A Florida man has been charged with a hate crime after allegedly yelling racial slurs and waving a gun at a group of black protesters.
Mark Bartlett, who is white, originally was charged only with carrying a concealed firearm after he allegedly pulled a gun on protesters blocking a Miami street as a part of a demonstration on Martin Luther King Jr. Day. But prosecutors announced additional charges on Tuesday, citing the completion of final interviews and witness statements.
Bartlett, 51, now faces three counts of aggravated assault with prejudice, enhanced to a second-degree felony; one count of improper exhibition of a firearm, enhanced to a third-degree felony; and one count of carrying a concealed firearm, a third-degree felony, Miami-Dade State Attorney Katherine Fernandez Rundle said in a statement on Tuesday.
He's scheduled to be arraigned on the new charges today.
Video circulated on social media last month showed Bartlett wielding a handgun and yelling the N-word repeatedly.
"Get in front of my car, you f---ing piece of s---. N------ suck," the man yelled from the window of his black SUV. He continued to swear and yell racial slurs as he exited his vehicle, brandishing his gun and scattering protesters.
One of the teens involved in the incident said Bartlett threatened him before the video was filmed.
"He pointed the gun at me first [from] inside his car. He told me to come to the car. I said, 'No, sir. No, sir. I'm not coming,'" 18-year-old Deante Joseph told ABC affiliate WPLG last month. "He said, 'Black n----r. You black n----r. Get away from my car. Get away from my car.' We were holding up signs for housing. That's all we were doing."
Bartlett later told police that he had a gun at the time, but said he only pulled it out to protect his girlfriend, who was arguing with one of the teens.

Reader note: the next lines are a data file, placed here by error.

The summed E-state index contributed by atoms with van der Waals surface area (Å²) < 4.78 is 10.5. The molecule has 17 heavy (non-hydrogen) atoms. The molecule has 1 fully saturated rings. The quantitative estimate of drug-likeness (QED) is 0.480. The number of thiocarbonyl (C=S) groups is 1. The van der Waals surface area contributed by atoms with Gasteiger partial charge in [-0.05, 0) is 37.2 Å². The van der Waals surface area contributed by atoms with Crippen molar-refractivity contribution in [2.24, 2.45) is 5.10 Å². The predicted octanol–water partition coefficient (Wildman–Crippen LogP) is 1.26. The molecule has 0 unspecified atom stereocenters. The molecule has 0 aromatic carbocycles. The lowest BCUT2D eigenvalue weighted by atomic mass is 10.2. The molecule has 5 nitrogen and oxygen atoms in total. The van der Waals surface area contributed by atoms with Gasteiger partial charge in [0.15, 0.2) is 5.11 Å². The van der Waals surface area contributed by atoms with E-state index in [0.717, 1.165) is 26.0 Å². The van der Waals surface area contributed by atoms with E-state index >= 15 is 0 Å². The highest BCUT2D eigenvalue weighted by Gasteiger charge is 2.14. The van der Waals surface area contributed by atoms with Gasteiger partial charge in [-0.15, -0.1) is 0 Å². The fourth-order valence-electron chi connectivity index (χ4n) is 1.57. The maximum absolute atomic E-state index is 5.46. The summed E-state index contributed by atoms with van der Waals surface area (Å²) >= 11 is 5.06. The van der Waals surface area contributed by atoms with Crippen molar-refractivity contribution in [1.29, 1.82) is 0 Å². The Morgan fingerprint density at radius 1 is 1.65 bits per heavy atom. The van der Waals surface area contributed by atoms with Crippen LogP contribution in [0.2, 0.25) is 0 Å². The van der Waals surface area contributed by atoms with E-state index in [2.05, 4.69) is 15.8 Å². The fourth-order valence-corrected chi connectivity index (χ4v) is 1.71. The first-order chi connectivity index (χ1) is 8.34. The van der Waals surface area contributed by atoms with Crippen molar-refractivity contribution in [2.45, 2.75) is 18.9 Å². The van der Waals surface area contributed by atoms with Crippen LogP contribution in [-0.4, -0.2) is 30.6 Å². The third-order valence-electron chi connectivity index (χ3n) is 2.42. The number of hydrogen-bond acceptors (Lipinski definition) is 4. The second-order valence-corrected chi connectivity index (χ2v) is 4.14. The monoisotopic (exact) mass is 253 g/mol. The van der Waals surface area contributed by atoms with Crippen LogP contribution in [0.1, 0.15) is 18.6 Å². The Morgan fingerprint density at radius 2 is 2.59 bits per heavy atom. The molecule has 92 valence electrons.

"All I see is 15 people running across the street toward my girlfriend -- over the median, toward my girlfriend," he told WPLG. "My first reaction is, I have a gun on me. Whether I have a gun on me or not, I'm running to see and to protect my family. I had a gun though. It wasn't loaded. I ran out there. You can see I never pointed it. I never threatened anybody. I just needed it in case something were to happen."
Five of the protesters have since filed a lawsuit against Bartlett and his girlfriend, whom he said he was defending at the time, seeking damages for pain and suffering.
Bartlett's attorneys, Jayne Weintraub and Jonathan Etra, said the new charges were the result of political pressure, according to told WPLG.
"We are disappointed the State Attorney has succumbed to the political pressure rather than obeying the tenets of the law," the pair said in a statement. "Clearly this mob of people who were commandeering traffic, and taunting passengers, while wearing masks and gloves, were not peacefully protesting -- they were not peacefully doing anything. They were committing multiple crimes for which the State Attorney is not holding them accountable."
ABC News' Rachel Katz contributed to this report.